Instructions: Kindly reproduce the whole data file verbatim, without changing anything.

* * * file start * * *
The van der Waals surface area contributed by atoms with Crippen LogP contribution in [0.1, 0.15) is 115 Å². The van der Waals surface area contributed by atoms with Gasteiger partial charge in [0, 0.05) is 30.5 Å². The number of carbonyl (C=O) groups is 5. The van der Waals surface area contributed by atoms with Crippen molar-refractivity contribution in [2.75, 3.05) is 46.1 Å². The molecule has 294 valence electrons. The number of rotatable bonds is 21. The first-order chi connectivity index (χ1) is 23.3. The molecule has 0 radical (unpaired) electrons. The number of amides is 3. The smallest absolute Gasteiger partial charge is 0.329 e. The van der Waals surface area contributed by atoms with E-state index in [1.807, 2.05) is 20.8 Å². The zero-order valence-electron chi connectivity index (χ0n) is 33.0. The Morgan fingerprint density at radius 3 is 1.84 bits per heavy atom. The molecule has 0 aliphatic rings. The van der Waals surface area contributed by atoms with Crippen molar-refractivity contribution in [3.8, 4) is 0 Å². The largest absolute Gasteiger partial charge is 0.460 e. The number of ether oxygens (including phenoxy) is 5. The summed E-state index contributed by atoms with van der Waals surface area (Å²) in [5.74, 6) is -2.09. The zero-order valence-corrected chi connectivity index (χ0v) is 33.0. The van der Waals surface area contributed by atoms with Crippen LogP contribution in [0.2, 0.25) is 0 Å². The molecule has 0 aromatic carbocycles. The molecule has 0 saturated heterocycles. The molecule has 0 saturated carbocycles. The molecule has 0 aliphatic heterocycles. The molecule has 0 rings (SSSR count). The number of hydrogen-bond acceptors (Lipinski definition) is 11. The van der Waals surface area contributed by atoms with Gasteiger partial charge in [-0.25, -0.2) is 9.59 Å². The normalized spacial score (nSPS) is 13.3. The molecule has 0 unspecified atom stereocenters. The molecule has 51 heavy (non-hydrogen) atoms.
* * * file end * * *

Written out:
The van der Waals surface area contributed by atoms with Crippen LogP contribution in [0.1, 0.15) is 115 Å². The van der Waals surface area contributed by atoms with Gasteiger partial charge in [0, 0.05) is 30.5 Å². The number of carbonyl (C=O) groups is 5. The van der Waals surface area contributed by atoms with Crippen molar-refractivity contribution in [2.75, 3.05) is 46.1 Å². The molecule has 294 valence electrons. The number of rotatable bonds is 21. The first-order chi connectivity index (χ1) is 23.3. The molecule has 0 radical (unpaired) electrons. The number of amides is 3. The smallest absolute Gasteiger partial charge is 0.329 e. The van der Waals surface area contributed by atoms with E-state index in [1.807, 2.05) is 20.8 Å². The zero-order valence-electron chi connectivity index (χ0n) is 33.0. The Morgan fingerprint density at radius 3 is 1.84 bits per heavy atom. The molecule has 0 aliphatic rings. The van der Waals surface area contributed by atoms with Crippen molar-refractivity contribution in [3.8, 4) is 0 Å². The largest absolute Gasteiger partial charge is 0.460 e. The number of ether oxygens (including phenoxy) is 5. The summed E-state index contributed by atoms with van der Waals surface area (Å²) in [5.74, 6) is -2.09. The zero-order valence-corrected chi connectivity index (χ0v) is 33.0. The van der Waals surface area contributed by atoms with Crippen LogP contribution in [0.2, 0.25) is 0 Å². The molecule has 0 aromatic carbocycles. The molecule has 0 saturated heterocycles. The molecule has 0 saturated carbocycles. The molecule has 0 aliphatic heterocycles. The molecule has 0 rings (SSSR count). The number of hydrogen-bond acceptors (Lipinski definition) is 11. The van der Waals surface area contributed by atoms with Gasteiger partial charge in [-0.25, -0.2) is 9.59 Å². The normalized spacial score (nSPS) is 13.3. The molecule has 0 unspecified atom stereocenters. The molecule has 51 heavy (non-hydrogen) atoms.